Insight

Biometric Data in the Workplace

Potential risks and legal considerations.

Biometric Data in Workplace
CF

C.R. Wright and Steven Ferenczy

June 30, 2016 12:00 AM

Advanced technologies are making their way into the workplace with no signs of slowing down. Handwritten employee time records and schedules are being replaced by more sophisticated systems and technologies.

One such technology is biometrics. Biometric technology measures and analyzes individuals’ biological data to identify and authenticate employees, track productivity, improve security, and more. Popular forms of biometric systems include finger and hand scanning, facial and voice recognition, and iris scanning, among others. While companies’ use of biometrics may rarely be challenged by consumers (for example, to gain entry to an amusement park or tanning bed), employees are more likely to view the use of their biometric data as a dangerous and unnecessary intrusion. Employers should therefore be prepared for resistance when biometrics are introduced into the workplace.

“Often, the fear is that the data could be stolen or misused. However, much of this fear is unfounded and can be reduced by properly explaining the technology.”

Workplace biometrics are increasingly popular in response to the rising tide of wage and hour claims against employers under the Fair Labor Standards Act (FLSA). With the volume and monetary risks of FLSA claims continually increasing, biometric technologies, such as finger or hand scanning devices, can help employers reduce employee fraud. For example, by using biometric data to identify employees and authenticate time records, employers can better enforce timekeeping policies and procedures and make it more difficult for employees to engage in “buddy punching” (when employees get co-workers to record inflated or inaccurate hours worked). Additionally, as employers look for better ways to protect their workforces and capital, provide increased security, restrict access to specific areas, and track employee whereabouts at any given time, improvements in biometric technology can be used with keyless locks to track employee access and activity more accurately.

As biometric technology becomes more common in the workplace, employees, unions, and others increasingly object to its use. They argue that the technology is too invasive, a violation of privacy, or easily compromised. Often, the fear is that the data could be stolen or misused. However, much of this fear is unfounded and can be reduced by properly explaining the technology and informing the employee that what is stored by the system is only a comparison model from which his or her actual individual characteristics cannot be reproduced.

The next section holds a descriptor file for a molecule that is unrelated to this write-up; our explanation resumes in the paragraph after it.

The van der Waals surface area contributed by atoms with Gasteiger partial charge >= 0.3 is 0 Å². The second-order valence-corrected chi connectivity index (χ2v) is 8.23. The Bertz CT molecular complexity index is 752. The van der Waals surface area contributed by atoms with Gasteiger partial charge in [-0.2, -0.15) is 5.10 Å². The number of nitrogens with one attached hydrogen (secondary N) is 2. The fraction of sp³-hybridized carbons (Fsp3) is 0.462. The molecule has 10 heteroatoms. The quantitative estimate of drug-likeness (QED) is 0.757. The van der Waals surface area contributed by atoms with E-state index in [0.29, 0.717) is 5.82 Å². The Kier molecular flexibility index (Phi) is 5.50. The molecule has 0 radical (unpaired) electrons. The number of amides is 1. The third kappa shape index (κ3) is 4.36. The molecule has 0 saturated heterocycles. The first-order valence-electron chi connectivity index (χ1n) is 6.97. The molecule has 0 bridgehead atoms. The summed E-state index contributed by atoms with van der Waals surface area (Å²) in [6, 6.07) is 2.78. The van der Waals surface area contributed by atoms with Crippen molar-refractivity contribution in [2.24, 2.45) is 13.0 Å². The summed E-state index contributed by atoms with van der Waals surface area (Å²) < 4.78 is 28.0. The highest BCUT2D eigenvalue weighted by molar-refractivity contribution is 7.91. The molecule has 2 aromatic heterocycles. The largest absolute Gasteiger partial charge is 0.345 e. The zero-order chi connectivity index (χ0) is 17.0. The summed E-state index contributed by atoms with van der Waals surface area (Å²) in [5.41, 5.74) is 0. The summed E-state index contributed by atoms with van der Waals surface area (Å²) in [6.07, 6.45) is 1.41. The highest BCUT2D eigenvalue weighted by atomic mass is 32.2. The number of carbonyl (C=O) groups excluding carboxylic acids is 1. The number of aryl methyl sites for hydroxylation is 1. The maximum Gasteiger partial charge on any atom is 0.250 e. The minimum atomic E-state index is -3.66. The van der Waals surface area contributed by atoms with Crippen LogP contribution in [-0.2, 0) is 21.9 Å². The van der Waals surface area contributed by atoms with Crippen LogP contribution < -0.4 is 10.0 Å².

Employers frequently ask what they can do when an employee objects and will not provide the requested biometric data. One possibility is termination of employment. The “employment-at-will” doctrine allows employers to terminate employment for any reason, as long as it is not an illegal reason. Absent legislation or other restrictions providing that an employee cannot be fired for refusing to provide biometric data ensures that an employer has the right to terminate any individual who refuses to comply. While termination of employment may be permissible, additional factors should be considered before taking action.

One factor to consider is the potential for unlawful discrimination claims under federal, state, or local laws. In 2013, the U.S. Equal Employment Opportunity Commission filed a lawsuit against Consol Energy, Inc., and Consolidation Coal Company, alleging unlawful discrimination on the basis of religion under federal law. Based on his religious beliefs, an employee objected to providing biometric data for a biometric hand scanner. The employee requested a religious accommodation and, although the employer previously provided an accommodation for two disabled employees, the religious accommodation request was denied. The case went to trial, and the jury found in favor of the employee, awarding $150,000 in compensatory damages. The judge awarded an additional $436,860.74 in back- and front-pay damages.

While appeals are pending, the nearly $600,000 decision shows just how important it is for employers to be fully versed on potential issues prior to implementing a biometric system.

Advanced technologies in the workplace, including biometrics, are here to stay. It is imperative that employers do their homework and be prepared for the challenges associated with the evolving use of biometrics in the workplace.

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